Joaquin Phoenix: Oscar veterans hoping for another nomination this year

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Each and every single awards season, there are tons of both newcomers and veterans to the Oscar game. Tomorrow I’ll be taking a bit of a look at those seeking their first nominations from the Academy, but today I’m going to be going ahead and listing some of the major players who’ve already been nominated before, and in some cases are already winners. It’s leading up to me re-ranking the contenders in the major categories next week, but right now it’s just going to be a preview of which old hands to the Oscar ranch are saddling up for another ride on the awards season pony.

In the Best Actor race, the highest profile former nominee is Joaquin Phoenix, who will look for his first win this year with Inherent Vice. He represents the most likely non first time nominee who could win the Oscar in this category, though one level down we have Bradley Cooper for American Sniper and Bill Murray for St. Vincent, with Jake Gyllenhaal for Nightcrawler and Brad Pitt for Fury as other possibilities, plus Ben Affleck, who I’m counting here since he’s an Oscar winner, even if he’s never received an acting citation to date. Longer shots for nominations who’ve been to the dance before include Christian Bale for Exodus: Gods and Kings, Ralph Fiennes for The Grand Budapest Hotel, Philip Seymour Hoffman for A Most Wanted Man, Matthew McConaughey for Interstellar, Al Pacino for Manglehorn, Jeremy Renner for Kill the Messenger, and Mark Walhberg for The Gambler. Those fellas will be fighting it out with a bunch of first timers in this category, and it’s going to be a bloodbath.

Over in Best Actress, we have perennial bridesmaid Amy Adams hoping that this year she’ll finally be the bride with her work in Big Eyes. She’s going to be getting a challenge from both Jessica Chastain (for either The Disappearance of Eleanor Rigby, Miss Julie, or A Most Violent Year) and Reese Witherspoon for Wild though. One level down you have Julianne Moore for Still Alice and Meryl Streep for Into the Woods, with other former nominees/winner on the hunt including Marion Cotillard for The Immigrant or Two Days One Night, Keira Knightley for Begin Again, Hilary Swank for The Homesman, Kate Winslet for A Little Chaos, and Robin Wright for The Congress. The newbies could seriously vie for a win here, but the vets have a good chance to hold them off.

With the Best Supporting Actor contenders, there’s no shortage of previously nominated veterans, with Josh Brolin for Inherent Vice, Edward Norton for Birdman, Mark Ruffalo for Foxcatcher, and Christoph Waltz for Big Eyes leading the charge. More than any other category, this could be the one dominated by vets. One level down we have Ethan Hawke for Boyhood and Tim Roth for Selma, followed by Albert Brooks for A Most Violent Year, Michael Caine for Interstellar, Robert Duvall for The Judge, Michael Shannon for 99 Homes, and Tom Wilkinson for Selma. Other names to look for include Johnny Depp for Into the Woods, James Franco for True Story, and John Lithgow for Love is Strange. This race will likely be filled to the brim with old hands at this.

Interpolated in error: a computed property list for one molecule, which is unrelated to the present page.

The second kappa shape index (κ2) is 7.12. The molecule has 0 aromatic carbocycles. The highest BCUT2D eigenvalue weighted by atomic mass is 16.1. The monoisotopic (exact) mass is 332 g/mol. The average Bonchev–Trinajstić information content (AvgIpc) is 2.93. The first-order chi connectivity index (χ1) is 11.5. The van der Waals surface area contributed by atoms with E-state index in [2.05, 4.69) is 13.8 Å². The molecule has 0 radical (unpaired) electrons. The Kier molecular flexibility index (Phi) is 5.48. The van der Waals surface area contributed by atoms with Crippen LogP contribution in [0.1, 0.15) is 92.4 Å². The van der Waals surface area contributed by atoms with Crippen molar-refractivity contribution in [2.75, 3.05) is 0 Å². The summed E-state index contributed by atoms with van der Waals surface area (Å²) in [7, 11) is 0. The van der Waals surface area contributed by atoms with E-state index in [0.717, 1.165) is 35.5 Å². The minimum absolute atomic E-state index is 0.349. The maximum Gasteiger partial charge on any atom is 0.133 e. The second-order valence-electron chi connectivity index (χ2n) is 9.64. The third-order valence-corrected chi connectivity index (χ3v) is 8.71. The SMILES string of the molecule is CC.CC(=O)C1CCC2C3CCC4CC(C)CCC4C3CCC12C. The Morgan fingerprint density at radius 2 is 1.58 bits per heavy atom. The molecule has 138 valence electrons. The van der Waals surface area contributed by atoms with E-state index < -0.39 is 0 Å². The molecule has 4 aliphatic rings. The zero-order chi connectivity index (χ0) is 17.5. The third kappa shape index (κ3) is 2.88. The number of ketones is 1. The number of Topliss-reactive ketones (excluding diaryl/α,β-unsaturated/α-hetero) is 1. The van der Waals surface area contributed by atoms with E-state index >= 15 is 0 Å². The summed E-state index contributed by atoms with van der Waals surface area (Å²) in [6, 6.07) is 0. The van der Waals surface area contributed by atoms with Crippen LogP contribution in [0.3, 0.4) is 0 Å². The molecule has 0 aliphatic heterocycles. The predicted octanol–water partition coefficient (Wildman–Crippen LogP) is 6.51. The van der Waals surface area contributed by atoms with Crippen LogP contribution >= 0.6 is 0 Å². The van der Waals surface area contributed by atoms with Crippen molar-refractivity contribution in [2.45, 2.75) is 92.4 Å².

As for Best Supporting Actress, it could really go either way. Newcomers will have a shot, but veterans like the aforementioned Chastain (depending on category placement for A Most Violent Year, if not for Interstellar), Laura Dern for Wild, Anna Kendrick for Into the Woods, and Keira Knightly for The Imitation Game could be in the early lead. One level down are contenders like Melissa McCarthy for St. Vincent, Vanessa Redgrave for Foxcatcher, and Naomi Watts for St. Vincent (or Birdman), while the rest of the list includes the likes of Viola Davis for Get On Up, Jane Fonda for This Is Where I Leave You, Uma Thurman for Nymphomaniac Vol. 1, and Marisa Tomei for Love is Strange.

In the case of the Best Director hopefuls, it’s dominated by veterans. Films from the likes of previous nominees Paul Thomas Anderson (Inherent Vice), David Fincher (Gone Girl), Alejandro González Iñárritu (Birdman), Angelina Jolie (Unbroken), Richard Linklater (Boyhood), Bennett Miller (Foxcatcher), Christopher Nolan (Interstellar), and Jason Reitman (Men, Women & Children) are the clear favorites here. Other contenders include J.C. Chandor for A Most Violent Year, Stephen Daldry for Trash, Clint Eastwood for American Sniper, Mike Leigh for Mr. Turner, and Rob Marshall for Into the Woods, with longer shots being Wes Adnerson for The Grand Budapest Hotel and Ridley Scott for Exodus: Gods and Kings.

Finally, there are some scribes looking to get in good with the Academy once again in Best Adapted Screenplay and Best Original Screenplay. Aside from the directors who also had a hand in writing their movies, writers like Woody Allen (Magic in the Moonlight), the Coen Brothers (Unbroken), Richard Curtis (Trash), Dan Futterman (Foxcatcher), Nick Hornby (Wild), and William Monaghan (The Gambler) are just some of the folks who have a hand in major contenders. Their flicks are all locked in pretty tight battles for Adapted and Original too…

Stay tuned tomorrow when I take a look at the first timers hoping for some Oscar love!

About Joey Magidson

A graduate of Stony Brook University (where he studied Cinema and Cultural Studies), resides in Brooklyn, New York. He contributes to several other film-related websites and is a member of the Broadcast Film Critics Association.

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